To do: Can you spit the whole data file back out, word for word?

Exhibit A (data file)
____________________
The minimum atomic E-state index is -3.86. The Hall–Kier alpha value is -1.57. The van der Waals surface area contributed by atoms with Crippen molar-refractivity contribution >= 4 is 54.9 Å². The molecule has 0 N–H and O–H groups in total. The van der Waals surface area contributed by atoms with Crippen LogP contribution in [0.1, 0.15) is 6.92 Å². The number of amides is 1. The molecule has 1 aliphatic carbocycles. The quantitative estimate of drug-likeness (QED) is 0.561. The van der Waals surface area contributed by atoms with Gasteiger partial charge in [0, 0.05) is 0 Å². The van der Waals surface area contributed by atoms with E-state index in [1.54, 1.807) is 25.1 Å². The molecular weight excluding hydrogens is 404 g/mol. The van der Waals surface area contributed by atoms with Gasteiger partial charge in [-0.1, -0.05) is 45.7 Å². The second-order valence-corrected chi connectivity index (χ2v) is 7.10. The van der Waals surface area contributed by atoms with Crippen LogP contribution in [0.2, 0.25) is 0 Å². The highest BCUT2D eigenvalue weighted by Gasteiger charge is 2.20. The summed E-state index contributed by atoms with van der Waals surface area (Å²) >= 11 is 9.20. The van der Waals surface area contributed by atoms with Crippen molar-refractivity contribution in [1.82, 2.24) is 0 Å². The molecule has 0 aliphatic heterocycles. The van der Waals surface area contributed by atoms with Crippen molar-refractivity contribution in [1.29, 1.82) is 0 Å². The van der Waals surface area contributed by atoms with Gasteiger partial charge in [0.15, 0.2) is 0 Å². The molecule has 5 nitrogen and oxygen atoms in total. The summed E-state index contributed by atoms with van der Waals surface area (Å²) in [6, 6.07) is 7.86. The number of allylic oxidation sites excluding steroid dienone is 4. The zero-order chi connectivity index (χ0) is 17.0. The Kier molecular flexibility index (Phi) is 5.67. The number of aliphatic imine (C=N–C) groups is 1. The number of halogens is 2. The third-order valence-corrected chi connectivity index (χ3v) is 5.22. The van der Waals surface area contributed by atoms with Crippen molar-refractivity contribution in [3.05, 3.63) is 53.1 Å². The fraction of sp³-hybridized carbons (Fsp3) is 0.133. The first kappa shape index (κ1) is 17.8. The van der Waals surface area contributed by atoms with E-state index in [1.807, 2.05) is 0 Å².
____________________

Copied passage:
The minimum atomic E-state index is -3.86. The Hall–Kier alpha value is -1.57. The van der Waals surface area contributed by atoms with Crippen molar-refractivity contribution >= 4 is 54.9 Å². The molecule has 0 N–H and O–H groups in total. The van der Waals surface area contributed by atoms with Crippen LogP contribution in [0.1, 0.15) is 6.92 Å². The number of amides is 1. The molecule has 1 aliphatic carbocycles. The quantitative estimate of drug-likeness (QED) is 0.561. The van der Waals surface area contributed by atoms with Gasteiger partial charge in [0, 0.05) is 0 Å². The van der Waals surface area contributed by atoms with E-state index in [1.54, 1.807) is 25.1 Å². The molecular weight excluding hydrogens is 404 g/mol. The van der Waals surface area contributed by atoms with Gasteiger partial charge in [-0.1, -0.05) is 45.7 Å². The second-order valence-corrected chi connectivity index (χ2v) is 7.10. The van der Waals surface area contributed by atoms with Crippen LogP contribution in [0.2, 0.25) is 0 Å². The highest BCUT2D eigenvalue weighted by Gasteiger charge is 2.20. The summed E-state index contributed by atoms with van der Waals surface area (Å²) >= 11 is 9.20. The van der Waals surface area contributed by atoms with Crippen molar-refractivity contribution in [1.82, 2.24) is 0 Å². The molecule has 0 aliphatic heterocycles. The van der Waals surface area contributed by atoms with Crippen molar-refractivity contribution in [1.29, 1.82) is 0 Å². The van der Waals surface area contributed by atoms with Gasteiger partial charge in [0.15, 0.2) is 0 Å². The molecule has 5 nitrogen and oxygen atoms in total. The summed E-state index contributed by atoms with van der Waals surface area (Å²) in [6, 6.07) is 7.86. The number of allylic oxidation sites excluding steroid dienone is 4. The zero-order chi connectivity index (χ0) is 17.0. The Kier molecular flexibility index (Phi) is 5.67. The number of aliphatic imine (C=N–C) groups is 1. The number of halogens is 2. The third-order valence-corrected chi connectivity index (χ3v) is 5.22. The van der Waals surface area contributed by atoms with Crippen molar-refractivity contribution in [3.05, 3.63) is 53.1 Å². The fraction of sp³-hybridized carbons (Fsp3) is 0.133. The first kappa shape index (κ1) is 17.8. The van der Waals surface area contributed by atoms with E-state index in [1.807, 2.05) is 0 Å².